Up Close with Ann Romney

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TAMPA, Fla. - A presidential candidate's wife has proven to be an important component of the total campaign package. She can help show the softer side of the candidate and reach out to women voters. That's just what Ann Romney has been striving to do on the trail.

ABC 7's Hayley Wielgus had the chance to sit down with Romney during one of her stops in the Sunshine State.

We're seeing a lot of Ann Romney the campaign trail lately. That could be because her approval rating has jumped 12 percentage points since April to 52%. She's found a way to talk heart-to-heart with voters, and that's just what she did last week during a stop at Moffitt Cancer Center in Tampa...appropriately during Breast Cancer Awareness Month.

It was a campaign trail stop with a personal connection for Ann Romney, who is a breast cancer survivor herself. “It was very inspirational. I was able to sit with a lot of the patients and we made our hope bead together, I got a chance to go around the room and talk to the women that were cancer survivors, breast cancer survivors.”

After Romney shared stories with cancer patients and survivors, she sat down with ABC 7 to talk about her husband's campaign. She says she can feel the change in momentum since Mitt Romney's strong performance in the first debate. “People got to see him how I see him. He's a person that's competent above anything else. He's really been successful in everything he's done in his life. He understands the economy, he understands job creation, but also he's caring. That's what came through for me.”

Since the debate, Romney says people have approached her to say they had planned on voting for President Obama, but have since changed their minds.

Post-debate poll numbers did indicate a shift. A Pew Research Center poll showed Romney swinging from an eight-point deficit in mid-September to a four-point lead. “They're not numbers to us anymore, because we've been on the trail. We've seen the faces of these millions of Americans that are unemployed right now and we've heard them.”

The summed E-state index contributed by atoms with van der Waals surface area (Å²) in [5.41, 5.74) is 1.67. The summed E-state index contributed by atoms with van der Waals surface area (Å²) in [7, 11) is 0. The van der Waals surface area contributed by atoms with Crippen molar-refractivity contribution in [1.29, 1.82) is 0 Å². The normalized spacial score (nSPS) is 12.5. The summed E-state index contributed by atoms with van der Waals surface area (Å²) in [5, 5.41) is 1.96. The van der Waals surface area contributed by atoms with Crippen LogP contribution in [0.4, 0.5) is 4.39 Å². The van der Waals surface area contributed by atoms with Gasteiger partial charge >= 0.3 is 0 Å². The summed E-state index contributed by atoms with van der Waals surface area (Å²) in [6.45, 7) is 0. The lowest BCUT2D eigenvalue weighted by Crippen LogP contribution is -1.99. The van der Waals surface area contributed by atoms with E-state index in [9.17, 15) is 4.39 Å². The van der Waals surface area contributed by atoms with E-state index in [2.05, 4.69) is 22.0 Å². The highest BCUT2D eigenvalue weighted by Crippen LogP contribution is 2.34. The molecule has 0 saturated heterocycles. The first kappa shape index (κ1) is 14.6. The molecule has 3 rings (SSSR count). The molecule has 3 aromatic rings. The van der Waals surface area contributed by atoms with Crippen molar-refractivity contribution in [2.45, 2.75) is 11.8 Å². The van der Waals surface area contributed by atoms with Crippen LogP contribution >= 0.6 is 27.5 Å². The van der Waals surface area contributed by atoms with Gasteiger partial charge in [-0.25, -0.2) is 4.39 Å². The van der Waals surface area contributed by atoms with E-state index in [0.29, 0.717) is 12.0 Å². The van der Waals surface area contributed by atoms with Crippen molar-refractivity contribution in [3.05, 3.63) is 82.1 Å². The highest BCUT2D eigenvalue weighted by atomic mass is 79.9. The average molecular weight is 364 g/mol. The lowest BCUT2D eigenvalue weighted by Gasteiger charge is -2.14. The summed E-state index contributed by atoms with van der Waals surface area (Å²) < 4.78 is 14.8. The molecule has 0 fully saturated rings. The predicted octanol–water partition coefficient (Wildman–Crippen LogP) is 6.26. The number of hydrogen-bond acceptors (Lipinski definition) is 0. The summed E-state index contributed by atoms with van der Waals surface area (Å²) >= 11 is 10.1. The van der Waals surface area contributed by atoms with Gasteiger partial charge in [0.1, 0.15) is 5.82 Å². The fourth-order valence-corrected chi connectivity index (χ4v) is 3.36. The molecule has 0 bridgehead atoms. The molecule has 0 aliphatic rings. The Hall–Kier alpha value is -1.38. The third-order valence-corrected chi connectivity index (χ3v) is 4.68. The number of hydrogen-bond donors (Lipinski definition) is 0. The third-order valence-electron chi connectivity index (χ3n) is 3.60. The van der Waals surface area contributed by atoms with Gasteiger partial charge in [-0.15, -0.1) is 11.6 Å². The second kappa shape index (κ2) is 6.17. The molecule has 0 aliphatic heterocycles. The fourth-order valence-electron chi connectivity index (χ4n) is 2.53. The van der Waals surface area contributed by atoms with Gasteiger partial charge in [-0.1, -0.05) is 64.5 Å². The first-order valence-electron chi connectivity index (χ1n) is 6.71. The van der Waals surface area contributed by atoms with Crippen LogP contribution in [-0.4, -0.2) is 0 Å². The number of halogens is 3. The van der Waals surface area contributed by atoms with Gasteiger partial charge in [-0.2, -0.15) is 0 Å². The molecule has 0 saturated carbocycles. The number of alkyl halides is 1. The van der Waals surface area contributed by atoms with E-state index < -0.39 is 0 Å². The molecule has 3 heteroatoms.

Romney says the issues women are talking about on the campaign trail are different than four years ago. She most often hears stories about unemployment and foreclosure. “This is so universal, what happens to me. At every event this happens, a woman comes up with this look in her face, like, ‘help’.”

Romney feels the economy is the number one issue for women voters. “Women are coming to me and telling me they're afraid. This is going to be an economic election.”

Mitt Romney is making gains with women and voters in swing states. In Florida, the race is extremely tight. The latest NBC News/Wall Street Journal poll shows Romney trailing the president by one percentage point.

“I feel like the energy is here, the passion is here. I think people need to really understand…I think not to pay attention to those negative ads. Those really bother me.”

But what Romney hopes voters will pay attention to is what she describes as her husband's compassionate leadership. “They have to look at the candidate, look what he says, look at the conviction that comes from his heart and understand that this is a guy that cares and is confident.”

In addition to being a breast cancer survivor, Ann Romney is also living with multiple sclerosis. She said during her stop at Moffitt, cancer and MS would be two of the issues she would focus on if she becomes the first lady.